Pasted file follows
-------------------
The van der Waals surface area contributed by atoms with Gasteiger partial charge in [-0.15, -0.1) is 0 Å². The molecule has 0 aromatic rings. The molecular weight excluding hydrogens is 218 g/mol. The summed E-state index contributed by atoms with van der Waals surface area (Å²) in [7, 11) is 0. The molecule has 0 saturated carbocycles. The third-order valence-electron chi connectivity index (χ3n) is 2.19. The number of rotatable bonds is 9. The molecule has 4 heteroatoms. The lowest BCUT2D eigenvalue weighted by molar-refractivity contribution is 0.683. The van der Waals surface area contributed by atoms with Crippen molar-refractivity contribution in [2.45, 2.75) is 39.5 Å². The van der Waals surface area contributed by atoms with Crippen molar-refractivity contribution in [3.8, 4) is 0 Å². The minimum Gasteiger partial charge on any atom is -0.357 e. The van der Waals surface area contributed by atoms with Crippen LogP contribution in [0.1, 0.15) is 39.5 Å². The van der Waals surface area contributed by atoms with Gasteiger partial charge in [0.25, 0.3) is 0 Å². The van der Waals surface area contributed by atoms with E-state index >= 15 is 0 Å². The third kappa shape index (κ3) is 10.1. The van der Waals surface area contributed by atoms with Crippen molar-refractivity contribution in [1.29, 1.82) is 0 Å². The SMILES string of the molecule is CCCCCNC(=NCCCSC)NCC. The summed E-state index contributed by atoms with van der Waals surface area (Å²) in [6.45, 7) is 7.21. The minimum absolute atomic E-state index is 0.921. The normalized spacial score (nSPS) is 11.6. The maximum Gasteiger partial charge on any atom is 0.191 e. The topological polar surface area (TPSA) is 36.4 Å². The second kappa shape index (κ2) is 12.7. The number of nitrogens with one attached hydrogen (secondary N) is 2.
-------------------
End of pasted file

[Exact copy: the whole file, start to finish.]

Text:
The van der Waals surface area contributed by atoms with Gasteiger partial charge in [-0.15, -0.1) is 0 Å². The molecule has 0 aromatic rings. The molecular weight excluding hydrogens is 218 g/mol. The summed E-state index contributed by atoms with van der Waals surface area (Å²) in [7, 11) is 0. The molecule has 0 saturated carbocycles. The third-order valence-electron chi connectivity index (χ3n) is 2.19. The number of rotatable bonds is 9. The molecule has 4 heteroatoms. The lowest BCUT2D eigenvalue weighted by molar-refractivity contribution is 0.683. The van der Waals surface area contributed by atoms with Crippen molar-refractivity contribution in [2.45, 2.75) is 39.5 Å². The van der Waals surface area contributed by atoms with Crippen molar-refractivity contribution in [3.8, 4) is 0 Å². The minimum Gasteiger partial charge on any atom is -0.357 e. The van der Waals surface area contributed by atoms with Crippen LogP contribution in [0.1, 0.15) is 39.5 Å². The van der Waals surface area contributed by atoms with Gasteiger partial charge in [0.25, 0.3) is 0 Å². The van der Waals surface area contributed by atoms with E-state index >= 15 is 0 Å². The third kappa shape index (κ3) is 10.1. The van der Waals surface area contributed by atoms with Crippen molar-refractivity contribution in [1.29, 1.82) is 0 Å². The SMILES string of the molecule is CCCCCNC(=NCCCSC)NCC. The summed E-state index contributed by atoms with van der Waals surface area (Å²) in [6.45, 7) is 7.21. The minimum absolute atomic E-state index is 0.921. The normalized spacial score (nSPS) is 11.6. The maximum Gasteiger partial charge on any atom is 0.191 e. The topological polar surface area (TPSA) is 36.4 Å². The second kappa shape index (κ2) is 12.7. The number of nitrogens with one attached hydrogen (secondary N) is 2.